If I could choose just one tool that made my process of growing as a leader easy, it would be the power of visualization and mental rehearsal. It's that powerful.
The basic concept is that your brain doesn't know the difference between what's real and what's imagined when it comes to learning. It can almost just as easily learn by visualizing a situation than actually performing a task or taking action.
If that is true, to be a good public speaker for instance, wouldn't it be much easier to practice being on stage and feeling relaxed by visualizing, rather than actually being there? Good news! It absolutely is. I have used this method to visualize myself into not just overcoming my fear of public speaking, but also to train myself to stay calm in confrontational situations, when being triggered by my mom, and staying focused and on task.
I'll give you a bit of back-story about where I first came across this concept as credit is due here. In March, 2015, I did a week-long self-development seminar called the Hoffman Process. It was a retreat experience, the first that I had ever done with this kind of depth. Over the seven days of deep guided meditations, rituals, sharing, conversations, forgiveness walks, and cathartic exercises, I took away one thing: You can teach your brain new ways to react, think and feel in challenging situations through the sheer power of imagination. When you are visualizing new ways of being or acting you are already forming new neural connections. You are teaching your brain this: When A happens, do/feel/act B.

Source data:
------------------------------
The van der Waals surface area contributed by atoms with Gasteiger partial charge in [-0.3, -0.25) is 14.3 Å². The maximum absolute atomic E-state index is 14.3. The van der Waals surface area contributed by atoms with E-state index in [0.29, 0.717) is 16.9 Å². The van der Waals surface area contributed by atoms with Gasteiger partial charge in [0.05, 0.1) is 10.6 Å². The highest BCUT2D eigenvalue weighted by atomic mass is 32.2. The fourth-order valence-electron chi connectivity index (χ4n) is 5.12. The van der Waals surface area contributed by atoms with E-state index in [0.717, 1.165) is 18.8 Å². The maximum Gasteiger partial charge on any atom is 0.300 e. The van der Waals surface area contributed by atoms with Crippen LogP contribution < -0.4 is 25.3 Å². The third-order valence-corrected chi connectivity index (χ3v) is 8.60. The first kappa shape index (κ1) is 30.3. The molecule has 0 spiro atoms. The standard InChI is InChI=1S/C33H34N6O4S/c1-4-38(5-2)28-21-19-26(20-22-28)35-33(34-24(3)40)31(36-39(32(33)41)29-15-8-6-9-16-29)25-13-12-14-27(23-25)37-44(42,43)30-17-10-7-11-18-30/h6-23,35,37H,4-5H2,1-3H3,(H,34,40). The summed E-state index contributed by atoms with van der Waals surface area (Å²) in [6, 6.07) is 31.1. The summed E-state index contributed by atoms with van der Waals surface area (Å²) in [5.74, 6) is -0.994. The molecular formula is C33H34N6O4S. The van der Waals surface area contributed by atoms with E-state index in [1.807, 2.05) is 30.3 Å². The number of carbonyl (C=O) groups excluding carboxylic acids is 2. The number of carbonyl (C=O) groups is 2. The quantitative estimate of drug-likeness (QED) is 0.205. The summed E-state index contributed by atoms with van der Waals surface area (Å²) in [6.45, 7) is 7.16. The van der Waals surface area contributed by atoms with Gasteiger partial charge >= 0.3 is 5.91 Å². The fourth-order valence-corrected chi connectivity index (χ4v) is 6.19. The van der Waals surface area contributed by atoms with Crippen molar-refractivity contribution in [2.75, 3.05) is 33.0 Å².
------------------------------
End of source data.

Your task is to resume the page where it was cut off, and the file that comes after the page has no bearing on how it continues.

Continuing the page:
Unfortunately, it works much the same way to your disadvantage, too.
Most of us spend a huge chunk of our time rehearsing negative thoughts, plotting revenge, telling people off, telling our neighbor in our head that she is a fat jerk, and then being hard on that hateful voice and feeling guilty.
And then we wonder how we wound up so unkind to ourselves and others? So unhappy, frustrated, resentful, even depressed.
The thoughts you think matter because it's what you imagine. Every thought you have either creates a new neural pathway or strengthens a current one. What you imagine is what you rehearse, and that is most likely what will show up in real life.
If what’s showing up in your life isn’t what you want, it’s time to look at what you’re imagining and rehearsing. What new neural pathways do you need to create to change your reality?
To read more, here’s a link to my book on Amazon: Dust Off and Rise: Stumbling Toward Success https://www.amazon.com/Dust-Off-Rise-Restauranteurs-Leadership-ebook/dp/B07H9HK8MP/